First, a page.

Injury means something different for dogs and cats in the wild.
In the wilderness, showing weakness is a death sentence, so animals hide signs of injury and pain and conceal symptoms of illness. While your dog or cat may have never experienced the wilderness first-hand, their instincts still direct them to hide discomfort from potential predators. In fact, they may even hide themselves in a location where they feel safe and protected. That can make it really difficult to determine when Mittens or Fido are feeling under the weather.
Chronic pain can be hazardous to a pet’s health.
While your pet may bear up bravely when it’s suffering, the suffering still has consequences. Chronic pain takes a toll on sleep and appetite, which further deteriorates pet health. The stress of untreated pain in dogs and cats also triggers a continual flood of stress-related hormones. While short-term stress can help animals adapt, the regular release of hormones associated with chronic stress from pain can be hazardous. As hormones wash through the body over and over, they impact every system, from neurological to cardiovascular.
Undiagnosed illnesses in pets can’t be treated.
Your pet’s natural tendency to hide pain and discomfort can also become an obstacle to life-saving treatments. While chronic pain slowly wears down the health of a dog or cat, undiagnosed illnesses can lead to more tragic results that feel sudden and unexpected.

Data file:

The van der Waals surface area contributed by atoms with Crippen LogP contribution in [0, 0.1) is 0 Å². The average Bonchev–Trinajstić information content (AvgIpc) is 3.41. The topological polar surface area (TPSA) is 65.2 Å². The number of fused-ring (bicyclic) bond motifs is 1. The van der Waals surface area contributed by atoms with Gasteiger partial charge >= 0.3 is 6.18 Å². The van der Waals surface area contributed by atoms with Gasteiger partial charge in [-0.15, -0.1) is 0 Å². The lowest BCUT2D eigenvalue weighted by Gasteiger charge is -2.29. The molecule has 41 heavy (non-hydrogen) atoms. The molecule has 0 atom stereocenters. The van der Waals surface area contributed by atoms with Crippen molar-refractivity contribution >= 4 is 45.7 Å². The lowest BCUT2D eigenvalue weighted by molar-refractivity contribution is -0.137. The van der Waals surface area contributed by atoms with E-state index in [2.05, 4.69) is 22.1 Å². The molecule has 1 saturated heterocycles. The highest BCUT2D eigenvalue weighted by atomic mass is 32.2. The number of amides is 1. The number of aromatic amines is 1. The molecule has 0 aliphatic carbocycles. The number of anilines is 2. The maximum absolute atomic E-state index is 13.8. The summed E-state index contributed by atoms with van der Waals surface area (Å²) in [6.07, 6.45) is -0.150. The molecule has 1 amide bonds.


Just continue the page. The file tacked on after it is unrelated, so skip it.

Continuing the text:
Behavioral changes may indicate your pet is in pain.
Because masking weakness is so instinctive to pets, they may not show the same sort of pain responses you’d expect from human family members. However, they will have some “tell.” Normally excitable dogs may become less interested and quieter than usual. Cats that are usually aloof and moody may begin to stick close and demand more attention. Both dogs and cats may hide when they’re unwell to avoid detection by potential predators, and they may seem to sleep more (or less) and stop eating altogether. Other signs of distress include:
- Excessive panting
- Stiff body movements or limping
- Shallow breathing
- Irritability or whining
- Avoiding touch
Don’t hesitate if your instinct is telling you there’s something wrong.
Generally speaking, if your pet’s behavior becomes unusual, it’s a good idea to at least touch base with your family vet. At Glove Cities Veterinary Hospital, we recommend routine physical examinations to establish baselines of your pet’s wellness and to allow us to catch issues while they’re still easily manageable. Your regular visits also give you a chance to ask questions or express your concerns. Schedule your pet’s annual wellness visit today.